Some realistic comparisons with Norway

HEROIC: Workers weld two pipes together on the pipelay vessel Acergy Piper in 2006, laying what was then the world's longest trunkline between Norway and England for export of Norwegian gas supplies to the UK
HEROIC: Workers weld two pipes together on the pipelay vessel Acergy Piper in 2006, laying what was then the world's longest trunkline between Norway and England for export of Norwegian gas supplies to the UK
Opinion by Energy Voice

Both the Editor and I wrote in last month’s Energy about the ongoing decline on the UK Continental Shelf (UKCS), particularly in relation to production and exploration.

There was no official response from the Department of Energy and Climate Change (DECC), to the best of my knowledge, but Malcolm Webb of Oil and Gas UK issued a statement, asking for more tax concessions, as usual.

I believe we have to be realistic about what is happening on the UKCS. It is a very mature province. We have had offshore exploration since 1965 – nearly 50 years ago – and production for over 40 years.

It should not be surprising therefore that both production and exploration have declined. The main challenge, in my opinion, is to slow the rates of decline. Reversing them is unrealistic, except possibly for a very short period in the near future.

Norway is doing significantly better but again we have to be realistic about the reasons for that. Some of the comparisons which have been made over the last few weeks are silly and superficial.

Norway has a population of about 5million, compared with 60million in the UK. Long ago, they decided to have a policy of a moderate rate of development, which almost inevitably meant that their oil and gas reserves would last much longer than those of the UK. That has not really happened with Norway’s oil reserves but it has with gas.

Exploration licensing offshore Norway has also been much slower and more cautious than on the UK. The best example of that is probably the Barents Sea, where there has been a lot of environmental opposition to drilling.

A consequence is that much of the Norwegian Continental Shelf remains to be explored, unlike the UKCS. It should not be surprising therefore that the recent exploration success rate offshore Norway has been much better than here, though oil giant Johan Sverdrup was located in a mature acreage area.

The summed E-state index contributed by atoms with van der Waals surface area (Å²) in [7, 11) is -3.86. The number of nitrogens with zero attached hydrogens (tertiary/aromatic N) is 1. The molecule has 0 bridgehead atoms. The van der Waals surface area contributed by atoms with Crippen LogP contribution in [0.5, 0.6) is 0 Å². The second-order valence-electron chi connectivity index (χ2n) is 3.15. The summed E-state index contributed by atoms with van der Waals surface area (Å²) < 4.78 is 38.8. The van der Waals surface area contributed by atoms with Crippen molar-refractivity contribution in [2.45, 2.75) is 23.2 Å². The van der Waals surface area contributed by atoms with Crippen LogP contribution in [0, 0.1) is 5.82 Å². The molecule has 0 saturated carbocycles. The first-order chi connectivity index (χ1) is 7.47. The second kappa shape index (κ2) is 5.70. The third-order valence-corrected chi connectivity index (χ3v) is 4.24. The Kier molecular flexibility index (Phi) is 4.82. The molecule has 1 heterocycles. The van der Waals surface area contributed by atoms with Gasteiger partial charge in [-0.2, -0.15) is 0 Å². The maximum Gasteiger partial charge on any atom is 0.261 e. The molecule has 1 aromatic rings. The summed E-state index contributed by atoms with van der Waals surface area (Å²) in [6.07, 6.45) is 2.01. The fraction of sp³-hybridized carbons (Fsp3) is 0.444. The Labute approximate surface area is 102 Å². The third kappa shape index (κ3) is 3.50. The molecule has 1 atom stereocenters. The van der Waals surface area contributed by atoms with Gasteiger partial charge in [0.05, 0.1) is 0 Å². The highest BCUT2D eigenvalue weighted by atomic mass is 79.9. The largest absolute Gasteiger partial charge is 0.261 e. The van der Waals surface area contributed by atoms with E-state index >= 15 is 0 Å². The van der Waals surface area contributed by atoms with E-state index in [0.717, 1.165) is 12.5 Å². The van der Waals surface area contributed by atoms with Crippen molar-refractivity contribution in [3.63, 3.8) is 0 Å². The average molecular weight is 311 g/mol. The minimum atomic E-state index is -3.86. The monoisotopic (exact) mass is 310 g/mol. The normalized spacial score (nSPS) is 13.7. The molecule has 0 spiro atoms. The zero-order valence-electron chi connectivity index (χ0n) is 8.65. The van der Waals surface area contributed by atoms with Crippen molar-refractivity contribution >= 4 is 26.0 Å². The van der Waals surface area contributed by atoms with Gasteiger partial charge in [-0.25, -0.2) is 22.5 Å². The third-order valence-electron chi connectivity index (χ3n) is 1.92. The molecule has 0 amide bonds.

Also, Norway has relatively little need to consume domestically the oil and gas produced. Most electricity – over 95% – still comes from hydro plants.

The many references to Norway’s very substantial Oil Fund are understandable in the context of the Scottish Independence referendum later this year but unrealistic in relation to the economic situation of the UK in the 1970s. Britain was not in a situation to set up a similar fund at that time.

UK oil and gas production have both halved over the last decade. Norwegian oil production has also fallen by a similar magnitude but is currently more than double the UK rate. However, Norwegian gas production has doubled over the decade and is now greater than the country’s oil production; and also nearly three times UK gas output.

I receive e-mails most working days from the Norwegian Petroleum Directorate (NPD) – in English – who provide an excellent information service, including drilling results and well approvals. In contrast, it has become very difficult to find out from DECC what is happening on the UKCS.

The department revamped its website last year but it is now much worse than it was, particularly in relation to financial information such as expenditure and tax revenues. Why? Is it the serious shortage of manpower or something more insidious?

DECC approved nine new fields in 2013. Most of those are small, with the notable exceptions of Mariner and Kraken. There were 12 start-ups during the year but all are small and will do little to slow down the decline in UKCS output.

According to Wood Mackenzie, only 100million barrels oil equivalent have been discovered on the UKCS over the last two years, which is equivalent to only 10% of what was produced. In contrast, the Norwegian average has been about 50%.

The number of exploration wells offshore Norway in 2013 was the second highest ever and 20 new discoveries were made during the year. There is now obviously much more exploration interest in the NCS than the UKCS.

Continuing decline in UK production seems inevitable. Sir Ian Wood’s recent report puts forward various proposals for improvements which should help but I believe strongly that we have to be realistic and accept that the golden age of the UK North Sea is over.

We shall still be producing oil and gas in another 20 years but it will be on a very small scale compared with the 1970s and 1980s.

Tony Mackay is MD of economists Mackay Consultants